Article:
Would Somebody Tell The Senate That Simpson-Bowles Was A Bust

Bill Scher

After President Obama declined to embrace any specific recommendation from the Simpson-Bowles proposal that originated in his deficit commission, you might have thought that the plan would be buried for good, But key senators won’t let it die the death the public feels it deserves. Politico reports:

Under [Senate Budget Chair Kent] Conrad’s scenario, the annual spring budget resolution would be expanded to 10 years and effectively adopt deficit reduction targets set by the commission [Note: there are no targets set by the White House deficit commission, because it failed to adopt a plan. There is the Simpson-Bowles proposal named after the co-chairs which some commissioners supported.] Within these parameters, Conrad has discussed allowing a free-wheeling debate in the committee to build a bipartisan consensus on how to meet these goals.

A second, parallel effort, led by Sens. Saxby Chambliss (R-Ga.) and Mark Warner (D-Va.), seeks to transform the [Simpson-Bowles proposal] into real legislation that could be debated—and amended—but would give senators a comprehensive plan as a starting point.

It’s all fine and good if senators want to get together and take deficit reduction seriously, but why use the Simpson-Bowles plan as the starting point? It’s a colossal failure.

The whole idea of having a bipartisan deficit commission was to show that if both sides put aside partisanship and ideological rigidity that we could finally come up with the best possible proposal that the vast majority of Americans would rally behind.

But that didn’t happen.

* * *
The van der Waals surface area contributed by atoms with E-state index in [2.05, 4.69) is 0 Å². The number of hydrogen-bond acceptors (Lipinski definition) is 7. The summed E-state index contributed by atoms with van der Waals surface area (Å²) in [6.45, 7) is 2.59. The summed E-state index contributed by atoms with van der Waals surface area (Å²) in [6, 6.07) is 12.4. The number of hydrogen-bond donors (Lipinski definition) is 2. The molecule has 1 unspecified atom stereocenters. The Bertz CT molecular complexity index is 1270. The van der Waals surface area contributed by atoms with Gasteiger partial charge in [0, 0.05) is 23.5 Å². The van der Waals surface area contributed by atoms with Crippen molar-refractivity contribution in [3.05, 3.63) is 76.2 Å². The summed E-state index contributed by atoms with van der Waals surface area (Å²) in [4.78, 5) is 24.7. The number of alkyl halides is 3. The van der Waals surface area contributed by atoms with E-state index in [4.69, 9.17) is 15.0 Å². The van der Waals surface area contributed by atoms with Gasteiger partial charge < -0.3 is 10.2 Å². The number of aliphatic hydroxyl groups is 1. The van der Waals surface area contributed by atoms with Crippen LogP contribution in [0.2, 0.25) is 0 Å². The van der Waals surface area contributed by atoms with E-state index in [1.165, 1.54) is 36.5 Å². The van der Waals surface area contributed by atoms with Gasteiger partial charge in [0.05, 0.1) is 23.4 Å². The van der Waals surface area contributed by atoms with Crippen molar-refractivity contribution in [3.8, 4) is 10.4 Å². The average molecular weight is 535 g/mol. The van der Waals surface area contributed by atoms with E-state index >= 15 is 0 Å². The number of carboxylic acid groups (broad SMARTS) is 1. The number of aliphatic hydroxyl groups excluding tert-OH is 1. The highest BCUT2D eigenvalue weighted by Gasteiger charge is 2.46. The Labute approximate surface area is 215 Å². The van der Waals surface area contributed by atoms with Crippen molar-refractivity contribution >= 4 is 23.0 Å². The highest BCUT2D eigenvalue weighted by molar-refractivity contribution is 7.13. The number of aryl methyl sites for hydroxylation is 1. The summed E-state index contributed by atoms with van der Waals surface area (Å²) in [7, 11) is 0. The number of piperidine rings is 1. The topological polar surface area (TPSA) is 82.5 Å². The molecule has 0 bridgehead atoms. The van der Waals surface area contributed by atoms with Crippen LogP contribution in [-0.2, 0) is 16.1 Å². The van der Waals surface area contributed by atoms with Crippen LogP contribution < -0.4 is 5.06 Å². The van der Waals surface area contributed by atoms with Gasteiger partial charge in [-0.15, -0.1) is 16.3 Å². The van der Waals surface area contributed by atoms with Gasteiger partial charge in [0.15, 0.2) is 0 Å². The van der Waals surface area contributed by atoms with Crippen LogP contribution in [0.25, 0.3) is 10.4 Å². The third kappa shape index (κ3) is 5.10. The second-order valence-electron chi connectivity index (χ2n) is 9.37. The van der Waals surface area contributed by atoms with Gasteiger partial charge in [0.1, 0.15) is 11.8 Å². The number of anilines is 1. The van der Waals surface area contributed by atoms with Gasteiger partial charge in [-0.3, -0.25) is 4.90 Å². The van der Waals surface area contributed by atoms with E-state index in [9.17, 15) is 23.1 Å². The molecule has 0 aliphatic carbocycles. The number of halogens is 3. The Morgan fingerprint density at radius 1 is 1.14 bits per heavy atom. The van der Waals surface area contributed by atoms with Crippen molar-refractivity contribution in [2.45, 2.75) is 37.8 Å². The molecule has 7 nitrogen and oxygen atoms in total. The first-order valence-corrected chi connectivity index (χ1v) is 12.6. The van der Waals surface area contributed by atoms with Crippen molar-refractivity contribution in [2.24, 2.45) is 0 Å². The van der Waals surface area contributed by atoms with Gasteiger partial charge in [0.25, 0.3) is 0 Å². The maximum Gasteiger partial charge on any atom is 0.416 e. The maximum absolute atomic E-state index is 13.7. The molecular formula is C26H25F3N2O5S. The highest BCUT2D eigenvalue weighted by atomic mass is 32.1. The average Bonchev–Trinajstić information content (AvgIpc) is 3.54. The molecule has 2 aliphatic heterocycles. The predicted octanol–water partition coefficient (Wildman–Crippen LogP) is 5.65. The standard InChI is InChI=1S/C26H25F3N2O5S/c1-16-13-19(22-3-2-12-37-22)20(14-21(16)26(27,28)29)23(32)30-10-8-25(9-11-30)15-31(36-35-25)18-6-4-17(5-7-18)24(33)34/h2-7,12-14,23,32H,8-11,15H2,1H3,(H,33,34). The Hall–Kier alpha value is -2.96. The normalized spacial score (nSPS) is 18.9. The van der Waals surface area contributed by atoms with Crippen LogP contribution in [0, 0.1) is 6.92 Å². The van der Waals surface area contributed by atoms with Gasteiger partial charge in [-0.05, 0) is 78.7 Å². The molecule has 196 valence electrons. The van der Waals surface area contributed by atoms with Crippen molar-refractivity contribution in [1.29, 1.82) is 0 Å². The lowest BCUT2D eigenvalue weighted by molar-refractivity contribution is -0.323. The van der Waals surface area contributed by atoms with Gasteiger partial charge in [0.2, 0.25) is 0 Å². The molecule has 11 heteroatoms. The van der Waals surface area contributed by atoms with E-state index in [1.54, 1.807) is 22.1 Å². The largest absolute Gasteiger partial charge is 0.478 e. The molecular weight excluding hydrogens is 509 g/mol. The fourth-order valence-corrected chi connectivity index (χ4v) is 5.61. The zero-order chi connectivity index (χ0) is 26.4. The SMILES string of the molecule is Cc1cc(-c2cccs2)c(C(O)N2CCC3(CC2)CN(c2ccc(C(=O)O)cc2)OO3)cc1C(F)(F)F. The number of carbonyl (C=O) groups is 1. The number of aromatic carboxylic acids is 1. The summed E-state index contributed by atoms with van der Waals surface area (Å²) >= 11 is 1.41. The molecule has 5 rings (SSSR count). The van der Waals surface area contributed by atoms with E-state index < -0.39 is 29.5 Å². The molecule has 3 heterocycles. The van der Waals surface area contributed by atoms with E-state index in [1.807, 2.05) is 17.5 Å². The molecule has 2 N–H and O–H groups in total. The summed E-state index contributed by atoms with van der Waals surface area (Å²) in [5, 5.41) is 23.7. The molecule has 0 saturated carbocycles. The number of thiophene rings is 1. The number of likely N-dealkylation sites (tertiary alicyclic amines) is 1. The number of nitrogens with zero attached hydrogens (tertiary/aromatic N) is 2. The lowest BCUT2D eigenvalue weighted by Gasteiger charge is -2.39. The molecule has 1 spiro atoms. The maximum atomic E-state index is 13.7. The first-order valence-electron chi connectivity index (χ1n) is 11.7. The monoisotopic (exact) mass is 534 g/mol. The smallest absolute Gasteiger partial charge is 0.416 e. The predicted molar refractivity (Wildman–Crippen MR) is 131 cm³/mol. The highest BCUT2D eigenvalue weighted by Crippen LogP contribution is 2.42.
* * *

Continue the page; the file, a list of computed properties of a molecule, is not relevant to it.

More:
What we got was a proposal that largely focused on areas that have little to no bearing on our fiscal health, while barely touching upon the main driver of our deficits: health care costs.

We got a proposal that failed to prioritize jobs by slashing the federal workforce and by waiting until unemployment was reduced to tolerable level before embarking on cuts.

And we got a proposal that saw its main provisions be rejected by the public in poll after poll after poll.

Simpson-Bowles was a policy bust and a political fizzle.

If it was brilliant policy and a popular smash hit, then I suspect the President would have had a lot more nice things to say about it at his State of the Union address. He clearly saw the writing on the wall, why can’t these senators?

Now, sometimes we shouldn’t govern by polls, because what’s necessary may not be popular at the moment.

But the Simpson-Bowles approach to deficit reduction is far from the only way to achieve deficit reduction.

The Citizens Commission, the Economic Policy Institute, Rep. Jan Schakowsky and former SEIU chief Andy Stern all have plans that would successfully reduce the deficit and receive far greater public support, based on the polling we have seen.

Yet these senators are still treating Simpson-Bowles like it’s only game in town.

A serious deficit hawk wouldn’t waste time with a failed proposal. A serious deficit hawk would go back to the drawing board, then size up what’s necessary to do and what the public will accept.

These men are not only failing to be serious, they are acting like the blind ideologues whom they claim to deride, clinging to their Simpsonism no matter what facts are put before them.

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